Carlton, South

CARLTON, SOUTH, a parish, in the wapentake of Lawress, parts of Lindsey, union and county of Lincoln, 3½ miles (N. N. W.) from Lincoln; containing 166 inhabitants. This was the principal seat, until their removal to Burton, of the Monson family, of whom Sir Thomas Monson was master falconer and master of the armoury to James I., by whom he was created one of the first baronets. The parish comprises about 2000 acres, and has a pleasant village seated near the foot of an abrupt acclivity, about a mile south of the village of North Carlton. The living is a perpetual curacy, with a net income of £200, in the patronage of the Bishop of Lincoln. The church, an ancient structure, underwent extensive repairs in 1812: beneath is a vault, still the burial-place of the Monson family; and there are several mural monuments to the Monsons and others, in the church. A school was built and endowed in 1678, by John Monson. Two widows of this parish are inmates of the almshouses at Burton.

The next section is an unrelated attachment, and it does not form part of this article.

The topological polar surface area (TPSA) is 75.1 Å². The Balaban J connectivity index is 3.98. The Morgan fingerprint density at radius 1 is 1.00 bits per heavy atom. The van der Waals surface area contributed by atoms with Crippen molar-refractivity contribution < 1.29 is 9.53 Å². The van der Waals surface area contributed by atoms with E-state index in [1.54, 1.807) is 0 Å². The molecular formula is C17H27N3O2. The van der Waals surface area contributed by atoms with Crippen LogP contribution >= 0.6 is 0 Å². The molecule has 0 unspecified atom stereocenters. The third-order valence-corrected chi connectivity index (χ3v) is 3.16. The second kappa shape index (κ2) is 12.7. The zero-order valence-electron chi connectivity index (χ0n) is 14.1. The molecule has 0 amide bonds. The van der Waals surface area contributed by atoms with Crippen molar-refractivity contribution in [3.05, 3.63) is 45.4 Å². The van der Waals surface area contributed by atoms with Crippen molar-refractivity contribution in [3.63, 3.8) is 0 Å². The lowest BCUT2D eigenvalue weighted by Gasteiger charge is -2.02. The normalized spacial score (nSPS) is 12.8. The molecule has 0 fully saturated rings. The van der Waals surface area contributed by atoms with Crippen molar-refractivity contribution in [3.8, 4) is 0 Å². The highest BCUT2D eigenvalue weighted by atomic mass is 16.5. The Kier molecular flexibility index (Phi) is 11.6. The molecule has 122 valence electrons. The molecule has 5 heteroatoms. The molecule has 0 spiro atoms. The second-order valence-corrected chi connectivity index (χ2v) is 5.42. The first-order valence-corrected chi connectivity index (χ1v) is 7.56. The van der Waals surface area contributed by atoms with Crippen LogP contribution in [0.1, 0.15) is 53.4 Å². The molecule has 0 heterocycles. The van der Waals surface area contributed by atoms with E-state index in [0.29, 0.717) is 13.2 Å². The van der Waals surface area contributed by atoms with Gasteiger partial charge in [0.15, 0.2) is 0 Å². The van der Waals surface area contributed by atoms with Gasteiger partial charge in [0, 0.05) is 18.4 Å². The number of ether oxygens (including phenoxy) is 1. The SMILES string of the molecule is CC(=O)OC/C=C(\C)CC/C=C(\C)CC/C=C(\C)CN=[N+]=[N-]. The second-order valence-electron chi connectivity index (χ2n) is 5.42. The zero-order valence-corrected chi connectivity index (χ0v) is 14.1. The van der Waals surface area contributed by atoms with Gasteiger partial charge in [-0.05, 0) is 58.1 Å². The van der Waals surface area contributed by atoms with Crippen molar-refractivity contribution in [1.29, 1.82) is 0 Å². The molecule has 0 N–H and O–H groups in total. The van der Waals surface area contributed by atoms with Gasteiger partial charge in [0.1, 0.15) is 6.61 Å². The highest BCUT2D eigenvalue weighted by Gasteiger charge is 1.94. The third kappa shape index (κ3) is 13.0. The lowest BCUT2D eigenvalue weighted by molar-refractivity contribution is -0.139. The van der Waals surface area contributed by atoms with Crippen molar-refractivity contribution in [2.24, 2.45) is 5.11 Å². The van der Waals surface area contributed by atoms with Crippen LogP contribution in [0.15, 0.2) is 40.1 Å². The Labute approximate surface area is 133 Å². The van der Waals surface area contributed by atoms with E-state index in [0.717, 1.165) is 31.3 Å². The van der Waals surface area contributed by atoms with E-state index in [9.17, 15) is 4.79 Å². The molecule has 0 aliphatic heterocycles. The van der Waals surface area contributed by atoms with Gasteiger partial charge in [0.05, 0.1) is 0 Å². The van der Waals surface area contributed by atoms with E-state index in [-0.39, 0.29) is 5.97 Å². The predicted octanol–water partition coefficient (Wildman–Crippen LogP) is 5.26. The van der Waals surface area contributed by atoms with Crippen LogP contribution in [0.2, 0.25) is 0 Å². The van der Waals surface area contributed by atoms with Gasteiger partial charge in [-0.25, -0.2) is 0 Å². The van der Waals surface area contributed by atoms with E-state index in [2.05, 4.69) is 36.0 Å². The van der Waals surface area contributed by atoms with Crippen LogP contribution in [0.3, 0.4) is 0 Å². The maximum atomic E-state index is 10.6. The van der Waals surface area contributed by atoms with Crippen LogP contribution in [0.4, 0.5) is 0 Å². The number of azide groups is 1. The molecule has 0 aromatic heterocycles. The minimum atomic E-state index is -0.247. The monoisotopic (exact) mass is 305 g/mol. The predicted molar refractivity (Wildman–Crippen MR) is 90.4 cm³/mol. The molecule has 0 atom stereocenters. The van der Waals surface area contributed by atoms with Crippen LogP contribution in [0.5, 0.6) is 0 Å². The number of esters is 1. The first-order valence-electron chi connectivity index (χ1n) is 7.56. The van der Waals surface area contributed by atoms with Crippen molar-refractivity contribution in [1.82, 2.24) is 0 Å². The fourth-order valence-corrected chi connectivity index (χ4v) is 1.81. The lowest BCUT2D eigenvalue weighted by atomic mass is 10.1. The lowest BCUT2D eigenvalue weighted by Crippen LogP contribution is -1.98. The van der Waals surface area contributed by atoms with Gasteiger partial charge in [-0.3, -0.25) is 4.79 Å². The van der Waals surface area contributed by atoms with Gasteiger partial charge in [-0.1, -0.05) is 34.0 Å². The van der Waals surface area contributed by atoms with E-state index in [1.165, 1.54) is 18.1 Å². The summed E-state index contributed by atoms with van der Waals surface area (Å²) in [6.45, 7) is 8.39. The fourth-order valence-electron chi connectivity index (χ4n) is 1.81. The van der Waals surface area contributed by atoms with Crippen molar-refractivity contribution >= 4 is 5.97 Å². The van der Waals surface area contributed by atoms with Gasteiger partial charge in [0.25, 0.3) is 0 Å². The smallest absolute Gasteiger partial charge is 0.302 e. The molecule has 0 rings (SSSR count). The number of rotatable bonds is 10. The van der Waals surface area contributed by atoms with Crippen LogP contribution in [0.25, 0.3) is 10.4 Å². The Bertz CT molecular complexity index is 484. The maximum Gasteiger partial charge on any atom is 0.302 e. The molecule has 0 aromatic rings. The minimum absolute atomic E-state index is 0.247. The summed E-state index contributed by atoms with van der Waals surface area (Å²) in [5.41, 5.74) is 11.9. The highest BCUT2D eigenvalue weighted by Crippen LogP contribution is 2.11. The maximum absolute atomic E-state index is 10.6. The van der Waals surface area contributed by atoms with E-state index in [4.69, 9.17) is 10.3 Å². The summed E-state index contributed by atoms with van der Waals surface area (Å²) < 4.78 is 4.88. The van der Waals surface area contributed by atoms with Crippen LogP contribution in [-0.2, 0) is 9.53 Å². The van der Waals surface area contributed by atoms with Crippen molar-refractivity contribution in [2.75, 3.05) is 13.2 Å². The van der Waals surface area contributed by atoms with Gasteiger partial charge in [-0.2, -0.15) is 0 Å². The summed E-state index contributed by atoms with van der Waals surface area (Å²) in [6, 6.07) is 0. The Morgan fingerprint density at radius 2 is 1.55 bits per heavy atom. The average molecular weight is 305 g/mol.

Transcribed from A Topographical Dictionary of England, by Samuel Lewis, 7th edition, published in 1848.

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